This rejection and refusal include denying access to the right of a post-conflict society to its history and to its truth: a right to truth, now being identified as core to society in a transition from violence to peace, from conflict to unity.

After lockdown-release life will become even more precious. Those “strong bonds of social solidarity” identified by Patrick Corrigan in Northern Ireland,  will be squandered. It is not about retribution and reparation. It is not necessarily about prosecution and punishment save in terms of fulfilling the demands of the Rule of Law. It is not about abstractions, it is about real questions, real violence, real victims.

Real questions in Northern Ireland mean (for example):

What role did Dennis Hutchings play in the death of J. P Cunningham?

What role did Robert Nairac play in the deaths at Kingsmills?

What role did Gordon Kerr play in the death of Patrick Finucane?

What was the role of Martin McGuinness in the bomb at Claudy?

What was the role of Balcombe Street PIRA ASU in the Guildford Pub Bombings?

We have had 22 years of initiatives to establish a process of investigation into all Conflict-related deaths and injuries (without a hierarchy of victims) that is human rights compliant.

These include Healing through Remembering by Eames-Bradley, Haass-O’Sullivan, the SHA, Amnesty International, even the Northern Ireland Office’s ‘Addressing the Legacy of Northern Ireland’s Past’.  Not surprisingly these initiatives combined constitute progress. The most recent proposals are removed from recognised and accepted human rights standards and norms – as committed to under the GFA: 

2. The tragedies of the past have left a deep and profoundly regrettable legacy of suffering. We must never forget those who have died or been injured and their families. But we can best honour them through a fresh start, in which we firmly dedicate ourselves to the achievement of reconciliation, tolerance, and mutual trust, and to the protection and vindication of the human rights of all.

The SHA was imperfect, specifically regarding its key proposal for a Historical Investigations Unit (HIU).

The imperfection here was again about state implacability: that disclosure of all material which would touch upon matters of National Security would be controlled (filtered) by the British government. Therefore, not only would disclosure be controlled by the state, but the HIU would not be independent – a key element of human rights violation investigations.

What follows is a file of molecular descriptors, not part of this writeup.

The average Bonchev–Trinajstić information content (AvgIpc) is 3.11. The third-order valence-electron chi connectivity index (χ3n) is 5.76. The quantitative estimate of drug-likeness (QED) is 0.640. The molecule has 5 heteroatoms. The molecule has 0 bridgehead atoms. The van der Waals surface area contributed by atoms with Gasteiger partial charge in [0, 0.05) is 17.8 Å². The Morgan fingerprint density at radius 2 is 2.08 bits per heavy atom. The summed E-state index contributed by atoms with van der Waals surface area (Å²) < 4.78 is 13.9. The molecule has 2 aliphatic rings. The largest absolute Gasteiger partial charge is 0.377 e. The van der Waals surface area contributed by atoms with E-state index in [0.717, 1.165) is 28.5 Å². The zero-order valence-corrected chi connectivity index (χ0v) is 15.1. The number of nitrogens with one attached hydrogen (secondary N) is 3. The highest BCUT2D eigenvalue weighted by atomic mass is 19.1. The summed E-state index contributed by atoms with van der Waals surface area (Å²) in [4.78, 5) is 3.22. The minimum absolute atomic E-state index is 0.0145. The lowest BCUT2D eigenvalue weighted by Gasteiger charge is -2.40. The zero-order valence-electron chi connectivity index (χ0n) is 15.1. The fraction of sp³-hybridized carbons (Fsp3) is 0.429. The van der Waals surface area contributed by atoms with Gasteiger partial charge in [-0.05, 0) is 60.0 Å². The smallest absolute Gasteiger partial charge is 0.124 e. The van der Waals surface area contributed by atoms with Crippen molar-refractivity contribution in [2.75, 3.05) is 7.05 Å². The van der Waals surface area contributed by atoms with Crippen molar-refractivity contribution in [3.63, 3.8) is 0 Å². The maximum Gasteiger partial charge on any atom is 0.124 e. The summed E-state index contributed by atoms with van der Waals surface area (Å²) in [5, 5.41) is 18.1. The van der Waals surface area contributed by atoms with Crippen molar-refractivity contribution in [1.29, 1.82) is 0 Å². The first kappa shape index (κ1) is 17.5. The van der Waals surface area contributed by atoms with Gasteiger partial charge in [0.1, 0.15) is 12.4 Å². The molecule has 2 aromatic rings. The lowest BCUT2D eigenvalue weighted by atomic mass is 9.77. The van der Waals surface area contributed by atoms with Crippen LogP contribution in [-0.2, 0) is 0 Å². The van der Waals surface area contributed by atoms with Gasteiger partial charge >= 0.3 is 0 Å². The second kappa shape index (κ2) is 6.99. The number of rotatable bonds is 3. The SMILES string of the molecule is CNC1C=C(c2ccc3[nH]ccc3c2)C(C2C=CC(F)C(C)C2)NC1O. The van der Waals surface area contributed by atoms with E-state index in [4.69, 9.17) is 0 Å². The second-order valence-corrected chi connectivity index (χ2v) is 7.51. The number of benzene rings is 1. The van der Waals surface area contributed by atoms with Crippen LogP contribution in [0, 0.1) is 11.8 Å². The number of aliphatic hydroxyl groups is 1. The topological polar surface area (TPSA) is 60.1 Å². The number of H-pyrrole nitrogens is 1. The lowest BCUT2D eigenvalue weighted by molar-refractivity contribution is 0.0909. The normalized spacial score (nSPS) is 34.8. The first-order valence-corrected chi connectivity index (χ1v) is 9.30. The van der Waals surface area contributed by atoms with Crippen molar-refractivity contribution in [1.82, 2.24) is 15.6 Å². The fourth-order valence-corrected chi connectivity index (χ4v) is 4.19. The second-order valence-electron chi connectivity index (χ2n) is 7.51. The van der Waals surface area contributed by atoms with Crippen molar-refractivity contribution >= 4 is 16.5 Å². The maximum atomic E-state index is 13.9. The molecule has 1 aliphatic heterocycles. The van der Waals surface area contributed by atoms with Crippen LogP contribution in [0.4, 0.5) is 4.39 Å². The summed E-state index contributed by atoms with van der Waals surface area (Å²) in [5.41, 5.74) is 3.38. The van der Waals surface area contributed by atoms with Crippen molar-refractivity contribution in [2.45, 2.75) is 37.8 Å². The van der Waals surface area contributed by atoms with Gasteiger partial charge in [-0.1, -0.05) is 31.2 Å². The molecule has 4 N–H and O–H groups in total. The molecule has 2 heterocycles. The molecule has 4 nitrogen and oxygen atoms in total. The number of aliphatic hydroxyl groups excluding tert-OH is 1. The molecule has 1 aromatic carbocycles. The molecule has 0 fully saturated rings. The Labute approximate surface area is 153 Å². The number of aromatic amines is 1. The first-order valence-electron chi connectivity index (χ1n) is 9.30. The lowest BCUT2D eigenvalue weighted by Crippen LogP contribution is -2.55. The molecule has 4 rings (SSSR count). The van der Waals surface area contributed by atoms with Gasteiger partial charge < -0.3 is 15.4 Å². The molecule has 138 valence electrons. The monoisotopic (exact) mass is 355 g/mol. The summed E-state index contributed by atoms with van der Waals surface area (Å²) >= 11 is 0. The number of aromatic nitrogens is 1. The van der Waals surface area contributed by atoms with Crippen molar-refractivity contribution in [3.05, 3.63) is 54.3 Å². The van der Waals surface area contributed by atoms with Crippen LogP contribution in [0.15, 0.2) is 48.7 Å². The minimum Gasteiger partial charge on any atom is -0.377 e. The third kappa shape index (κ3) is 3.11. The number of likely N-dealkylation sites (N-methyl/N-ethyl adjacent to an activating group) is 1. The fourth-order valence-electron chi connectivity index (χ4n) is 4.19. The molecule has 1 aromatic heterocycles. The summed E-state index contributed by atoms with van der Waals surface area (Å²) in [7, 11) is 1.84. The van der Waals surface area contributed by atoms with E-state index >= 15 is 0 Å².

In addition, there is the issue of re-investigation, the role of the PSNI and the relationship between the HIU and the British Security Forces and collusion.

Nevertheless, the HIU was presented as being a mechanism compliant with the positive procedural investigatory obligations required when Article 2 (the right to life) of the ECHR has been breached (and by extension those requirements following a breach of Article 3 (the prohibition against torture and inhuman and degrading treatment)). 

The HIU would publish a statement setting out the manner in which it would carry out its investigatory function. This statement would set out … how its investigations would comply with its Article 2 obligations under the Human Rights Act and its other human rights obligations.

These concerns were to be worked through – hence the extensive Consultation to the Northern Ireland Office, “Addressing the Legacy of Northern Ireland’s Past”, which ran from May to September 2018 resulting in the publication of the ‘Analysis of Consultation Responses’ in July 2019.

Now they have been shot through and the effort to secure consensus and to continue to work toward a human rights compliant mechanism of investigation which was acceptable across the political/sectarian divide and acceptable to all victims of the Conflict and to wider civil society – and in accordance with international expectations – has been severed. 

One might suspect that behind the ‘protection of old soldiers’ rhetoric is the alarm of the current political administration regarding the continued exposure of the extent of collusion during the Conflict.

Collusion, as noted, was part of the policy and practice of the counter-insurgency response of the British government. Collusion, as noted, undermines the Rule of Law because it is an expression of the tolerance of impunity toward human rights violations including extensive extra-judicial killing. As Mark McGovern notes:

All of which only serves to reinforce, again, the need for a comprehensive process truly capable of getting beyond the denials and cover-ups of the counterinsurgency role of collusion in the North’s ‘dirty war’.

And the pall is lifting.

Christopher Stanley is litigant consultant with KRW Law LLP, Solicitors, Belfast